This is Philip, the human. While he works daily with some of the latest instructional technologies, Philip spends many of his non-work hours trying to drum-up interest in bygone era technologies like the phonograph (he recently restored a 1916 Victrola.) Philip’s family feels his time and effort would be better spent honing his culinary skills in the kitchen and at his ceramic smoker, which he does when he’s not jamming out to Ella Fitzgerald on the Victrola. Every once in a great while, you might see Philip standing in a river, fiercely flogging a line in support of piscatorial preservation.
This is Sherry, the human. Sherry is an avid sports enthusiast, and enjoys following the Green Bay Packers (much to the dismay of her colleagues) as well as the St. Louis Cardinals (she got this one right). In high school, she was a stand-in drummer for the heavy metal band, Metallica (this may or may not be true), but more recent extracurricular pursuits include piano and tap dance.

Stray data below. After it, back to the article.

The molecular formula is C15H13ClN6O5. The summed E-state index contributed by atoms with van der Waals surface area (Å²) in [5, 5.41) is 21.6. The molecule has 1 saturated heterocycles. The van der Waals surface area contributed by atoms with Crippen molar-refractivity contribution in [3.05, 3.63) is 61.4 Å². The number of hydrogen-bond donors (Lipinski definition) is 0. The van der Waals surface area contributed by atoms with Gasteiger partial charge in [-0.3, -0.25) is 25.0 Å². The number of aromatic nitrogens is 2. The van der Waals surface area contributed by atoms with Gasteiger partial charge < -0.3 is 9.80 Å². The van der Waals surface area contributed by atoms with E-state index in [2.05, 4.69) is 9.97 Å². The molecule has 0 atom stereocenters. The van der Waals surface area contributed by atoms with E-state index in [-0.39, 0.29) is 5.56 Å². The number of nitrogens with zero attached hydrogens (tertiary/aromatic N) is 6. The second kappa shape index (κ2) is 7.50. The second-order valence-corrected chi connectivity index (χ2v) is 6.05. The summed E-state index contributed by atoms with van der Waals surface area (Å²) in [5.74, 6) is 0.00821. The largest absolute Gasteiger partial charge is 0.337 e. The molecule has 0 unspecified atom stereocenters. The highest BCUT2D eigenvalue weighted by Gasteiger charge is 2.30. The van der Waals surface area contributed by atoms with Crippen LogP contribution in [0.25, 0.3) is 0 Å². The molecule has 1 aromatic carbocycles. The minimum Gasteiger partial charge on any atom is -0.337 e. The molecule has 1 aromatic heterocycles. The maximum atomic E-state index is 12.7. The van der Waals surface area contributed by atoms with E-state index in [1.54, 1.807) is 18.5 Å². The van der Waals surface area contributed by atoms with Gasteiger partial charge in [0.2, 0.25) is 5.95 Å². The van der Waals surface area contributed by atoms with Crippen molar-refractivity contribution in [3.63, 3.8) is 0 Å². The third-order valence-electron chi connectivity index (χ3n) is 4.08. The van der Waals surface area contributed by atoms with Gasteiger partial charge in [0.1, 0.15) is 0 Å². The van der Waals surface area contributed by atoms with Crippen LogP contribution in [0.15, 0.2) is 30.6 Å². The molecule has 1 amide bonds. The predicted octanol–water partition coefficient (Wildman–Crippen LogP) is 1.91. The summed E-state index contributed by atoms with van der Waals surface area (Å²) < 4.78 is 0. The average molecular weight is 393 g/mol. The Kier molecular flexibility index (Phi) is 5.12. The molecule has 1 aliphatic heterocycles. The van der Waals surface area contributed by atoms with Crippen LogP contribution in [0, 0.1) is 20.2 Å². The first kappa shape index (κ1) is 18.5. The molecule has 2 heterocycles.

This is Jacque, the human. When she’s not with her colleague and Instructional Design twin, Amy Schneider, Jacque works to squeeze 29 hours out of a day (she’s already broken the laws of physics by cracking the 28 hour barrier.) In addition to winning the Nobel Prize in Physics, Jacque has learned how to solely subsist on coffee, a skill which she uses to great advantage when traveling cross-country with her fiance’ and kids to visit some of wonders of the world, like Dinosaur Land.
This is Matt, the human. Matt enjoys spending time outdoors and hanging out with friends and family (when possible…Texas is huge!). He enjoys a good book, good movie, good food, and good conversation with lots of laughs. During the week, he’s involved with his church and enjoys running 10ks through half marathons. It is a little known fact (or possibly not a fact all) that Matt is an internationally-ranked frisbee golf champion.
This is Amy, the human. When she’s not with her colleague and Instructional Design twin, Jacque Harris, Amy can’t be found in the remote reaches of the Amazon rain forest looking for the elusive Canje pheasant. Recognized as an avid “birder,” Amy was recently honored by the Audubon society with the prestigious George C. “Whipper” Will award for her work in taxidermy, and currently displays over 30 rare mounted species of toucan in her house which she has opened to the public in Springfield, Missouri.